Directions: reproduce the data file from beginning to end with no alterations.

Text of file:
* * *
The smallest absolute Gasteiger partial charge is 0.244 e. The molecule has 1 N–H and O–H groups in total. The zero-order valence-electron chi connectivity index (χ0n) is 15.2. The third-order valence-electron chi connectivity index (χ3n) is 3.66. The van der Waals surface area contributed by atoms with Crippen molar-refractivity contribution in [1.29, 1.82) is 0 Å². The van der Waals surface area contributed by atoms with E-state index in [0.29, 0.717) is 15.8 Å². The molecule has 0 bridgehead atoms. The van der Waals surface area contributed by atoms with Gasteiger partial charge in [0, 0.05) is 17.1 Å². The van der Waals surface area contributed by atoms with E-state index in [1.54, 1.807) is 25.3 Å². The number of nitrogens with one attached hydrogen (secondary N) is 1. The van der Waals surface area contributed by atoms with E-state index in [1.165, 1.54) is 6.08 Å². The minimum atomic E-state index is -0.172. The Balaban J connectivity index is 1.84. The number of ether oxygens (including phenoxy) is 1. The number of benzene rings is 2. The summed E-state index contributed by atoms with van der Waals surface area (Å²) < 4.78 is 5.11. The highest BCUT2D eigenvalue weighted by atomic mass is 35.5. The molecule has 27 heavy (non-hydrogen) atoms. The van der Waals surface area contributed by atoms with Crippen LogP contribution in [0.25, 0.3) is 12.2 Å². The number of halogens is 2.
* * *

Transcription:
The smallest absolute Gasteiger partial charge is 0.244 e. The molecule has 1 N–H and O–H groups in total. The zero-order valence-electron chi connectivity index (χ0n) is 15.2. The third-order valence-electron chi connectivity index (χ3n) is 3.66. The van der Waals surface area contributed by atoms with Crippen molar-refractivity contribution in [1.29, 1.82) is 0 Å². The van der Waals surface area contributed by atoms with E-state index in [0.29, 0.717) is 15.8 Å². The molecule has 0 bridgehead atoms. The van der Waals surface area contributed by atoms with Gasteiger partial charge in [0, 0.05) is 17.1 Å². The van der Waals surface area contributed by atoms with E-state index in [1.54, 1.807) is 25.3 Å². The number of nitrogens with one attached hydrogen (secondary N) is 1. The van der Waals surface area contributed by atoms with E-state index in [1.165, 1.54) is 6.08 Å². The minimum atomic E-state index is -0.172. The Balaban J connectivity index is 1.84. The number of ether oxygens (including phenoxy) is 1. The number of benzene rings is 2. The summed E-state index contributed by atoms with van der Waals surface area (Å²) < 4.78 is 5.11. The highest BCUT2D eigenvalue weighted by atomic mass is 35.5. The molecule has 27 heavy (non-hydrogen) atoms. The van der Waals surface area contributed by atoms with Crippen LogP contribution in [0.25, 0.3) is 12.2 Å². The number of halogens is 2.